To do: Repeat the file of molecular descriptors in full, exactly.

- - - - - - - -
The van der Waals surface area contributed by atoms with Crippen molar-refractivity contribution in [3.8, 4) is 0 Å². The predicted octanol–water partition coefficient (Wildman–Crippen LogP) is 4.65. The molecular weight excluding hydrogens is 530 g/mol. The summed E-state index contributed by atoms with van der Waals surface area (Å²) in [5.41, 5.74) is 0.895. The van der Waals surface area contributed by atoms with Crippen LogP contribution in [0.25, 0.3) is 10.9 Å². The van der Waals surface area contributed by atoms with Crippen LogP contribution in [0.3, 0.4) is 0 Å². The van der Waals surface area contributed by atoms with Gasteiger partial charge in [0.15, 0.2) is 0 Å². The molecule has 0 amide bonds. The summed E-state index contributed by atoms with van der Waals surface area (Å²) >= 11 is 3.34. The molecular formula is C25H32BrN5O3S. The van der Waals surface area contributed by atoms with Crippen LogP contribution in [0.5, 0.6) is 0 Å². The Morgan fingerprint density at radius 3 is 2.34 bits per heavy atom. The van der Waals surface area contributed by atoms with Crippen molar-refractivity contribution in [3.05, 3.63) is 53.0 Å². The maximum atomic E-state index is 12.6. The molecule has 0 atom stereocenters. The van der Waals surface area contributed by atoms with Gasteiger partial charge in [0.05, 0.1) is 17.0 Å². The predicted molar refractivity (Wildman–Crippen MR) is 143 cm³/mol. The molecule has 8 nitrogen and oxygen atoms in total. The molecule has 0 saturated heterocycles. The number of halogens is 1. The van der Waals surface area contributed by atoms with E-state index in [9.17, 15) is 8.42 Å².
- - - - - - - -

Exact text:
The van der Waals surface area contributed by atoms with Crippen molar-refractivity contribution in [3.8, 4) is 0 Å². The predicted octanol–water partition coefficient (Wildman–Crippen LogP) is 4.65. The molecular weight excluding hydrogens is 530 g/mol. The summed E-state index contributed by atoms with van der Waals surface area (Å²) in [5.41, 5.74) is 0.895. The van der Waals surface area contributed by atoms with Crippen LogP contribution in [0.25, 0.3) is 10.9 Å². The van der Waals surface area contributed by atoms with Crippen LogP contribution in [0.3, 0.4) is 0 Å². The van der Waals surface area contributed by atoms with Gasteiger partial charge in [0.15, 0.2) is 0 Å². The molecule has 0 amide bonds. The summed E-state index contributed by atoms with van der Waals surface area (Å²) >= 11 is 3.34. The molecular formula is C25H32BrN5O3S. The van der Waals surface area contributed by atoms with Crippen LogP contribution in [0.5, 0.6) is 0 Å². The Morgan fingerprint density at radius 3 is 2.34 bits per heavy atom. The van der Waals surface area contributed by atoms with Crippen molar-refractivity contribution in [3.05, 3.63) is 53.0 Å². The maximum atomic E-state index is 12.6. The molecule has 0 atom stereocenters. The van der Waals surface area contributed by atoms with Gasteiger partial charge in [0.05, 0.1) is 17.0 Å². The predicted molar refractivity (Wildman–Crippen MR) is 143 cm³/mol. The molecule has 8 nitrogen and oxygen atoms in total. The molecule has 0 saturated heterocycles. The number of halogens is 1. The van der Waals surface area contributed by atoms with E-state index in [9.17, 15) is 8.42 Å².